Archive for March, 2010

As always, as new features come, old features go. There are inevitably a few that have

found themselves on the “deprecated list” this time around, and so will not be continued in

Exchange Server 2010 and beyond. Since this is a much shorter list than the “new features”,

Here they are:

• There are some major changes in Exchange Server clustering: in Exchange Server 2007

you had LCR (Local Continuous Replication), CCR (Cluster Continuous Replication) and

SCR (Standby Continuous Replication) – three diff erent versions of replication, all with

their own management interfaces. All three are no longer available in Exchange Server

2010.

• Windows Server Fail-over Clustering has been removed in Exchange Server 2010.

Although seriously improved in Windows Server 2008, a lot of Exchange Administrators

still found the fail-over clustering complex and diffi cult to manage. As a result, it was still

prone to error and a potential source of all kinds of problems.

Storage Groups are no longer available in Exchange Server 2010. The concepts of a database,

log fi les and a checkpoint fi le are still there, but now it is just called a database. It’s

like CCR in Exchange Server 2007, where you could only have one database per Storage

Group.

• Owing to major reengineering in the Exchange Server 2010 databases, the Single

Instance Storage (SIS) is no longer available. This means that when you send a 1 MB

message to 100 recipients, the database will potentially grow by 100 MB. This will surely

have an impact on the storage requirements in terms of space, but the performance

improvements on the Database are really great. I’ll get back on that later in this chapter.

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Problem

You want to ensure that users can only authenticate to Active Directory using strong authentication protocols.

Solution

Using a graphical user interface
  1. Open the Group Policy Management Console snap-in.

  2. In the left pane, expand the Forest container, expand the Domains container, browse to the domain you want to administer, and expand the Group Policy Objects container.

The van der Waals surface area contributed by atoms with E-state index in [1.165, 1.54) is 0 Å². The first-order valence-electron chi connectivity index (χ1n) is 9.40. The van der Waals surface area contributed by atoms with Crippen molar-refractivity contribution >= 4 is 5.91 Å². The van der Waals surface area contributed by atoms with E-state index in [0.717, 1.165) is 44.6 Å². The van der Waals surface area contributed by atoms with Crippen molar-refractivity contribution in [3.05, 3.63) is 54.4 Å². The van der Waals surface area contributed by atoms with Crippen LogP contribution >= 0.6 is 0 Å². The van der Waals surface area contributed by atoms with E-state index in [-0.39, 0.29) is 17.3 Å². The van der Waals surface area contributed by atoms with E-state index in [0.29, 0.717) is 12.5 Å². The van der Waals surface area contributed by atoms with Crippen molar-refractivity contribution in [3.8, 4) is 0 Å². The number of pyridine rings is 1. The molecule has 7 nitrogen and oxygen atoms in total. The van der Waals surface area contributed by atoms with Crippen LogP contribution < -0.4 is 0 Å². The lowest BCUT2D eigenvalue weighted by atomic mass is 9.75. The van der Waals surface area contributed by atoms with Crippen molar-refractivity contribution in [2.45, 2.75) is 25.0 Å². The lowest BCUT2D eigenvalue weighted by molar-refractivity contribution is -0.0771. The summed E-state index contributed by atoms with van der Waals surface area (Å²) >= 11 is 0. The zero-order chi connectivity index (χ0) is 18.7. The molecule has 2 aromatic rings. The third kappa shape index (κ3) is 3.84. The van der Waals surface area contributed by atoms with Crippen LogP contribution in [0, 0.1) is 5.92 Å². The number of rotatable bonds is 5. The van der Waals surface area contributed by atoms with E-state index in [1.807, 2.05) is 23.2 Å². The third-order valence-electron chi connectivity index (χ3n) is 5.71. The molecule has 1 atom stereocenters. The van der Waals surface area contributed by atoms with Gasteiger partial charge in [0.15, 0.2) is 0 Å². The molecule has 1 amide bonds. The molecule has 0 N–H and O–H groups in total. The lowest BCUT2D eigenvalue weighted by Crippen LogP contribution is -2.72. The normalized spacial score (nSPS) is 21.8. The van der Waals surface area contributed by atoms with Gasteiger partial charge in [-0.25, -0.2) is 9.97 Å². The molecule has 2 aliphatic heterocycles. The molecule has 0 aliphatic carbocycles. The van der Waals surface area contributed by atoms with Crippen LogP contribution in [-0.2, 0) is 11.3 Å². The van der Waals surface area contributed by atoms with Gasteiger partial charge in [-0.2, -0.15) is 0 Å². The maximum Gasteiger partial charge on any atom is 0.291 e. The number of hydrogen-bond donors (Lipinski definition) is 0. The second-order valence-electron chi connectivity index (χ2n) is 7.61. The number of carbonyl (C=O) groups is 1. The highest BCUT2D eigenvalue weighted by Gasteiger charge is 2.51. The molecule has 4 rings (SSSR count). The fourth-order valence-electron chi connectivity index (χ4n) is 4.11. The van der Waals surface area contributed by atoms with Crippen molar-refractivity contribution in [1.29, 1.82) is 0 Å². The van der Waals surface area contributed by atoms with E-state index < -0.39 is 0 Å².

3. Right-click on the GPO that controls the configuration of your domain controllers and select Edit. (By default, this is the Default Domain Controller Policy, but it may be a different GPO in your environment.) This will bring up the Group Policy Object Editor.

  4. Browse to Computer Configuration Windows Settings Security Settings Local Policies Security Options.

  5. Double-click on “Network security: LAN Manager Authentication Level.” Place a check mark next to “Define this policy setting.”

  6. Select “Send NTLMv2 responses only/refuse LM & NTLM.” Click OK.

  7. Wait for Group Policy to refresh, or type gpupdate /force from the command prompt of a Windows Server 2003 domain controller. On a Windows 2000 DC, use the secedit command with the /refreshpolicy switch.

Discussion

Microsoft operating systems have supported different flavors of LAN Manager (LM) and NT LAN Manager (NTLM) authentication since the earliest days of Windows. LM authentication is an extremely old and weak authentication protocol that should no longer be used in production environments unless absolutely necessary. By default, Windows 2000 Active Directory supported client authentication attempts using LM, NTLM, or NTLMv2; Windows Server 2003 supports only NTLM and NTLMv2 out of the box.

The strongest NTLM authentication scheme you can select is to refuse LM and NTLM authentication from any client, and to only respond to clients using NTLMv2. Depending on your client configuration, though, enabling this option may require changes on the client side as well. You can apply the same setting to a GPO linked to your Active Directory domain to ensure that all of your clients will use NTLMv2 instead of older, weaker protocols.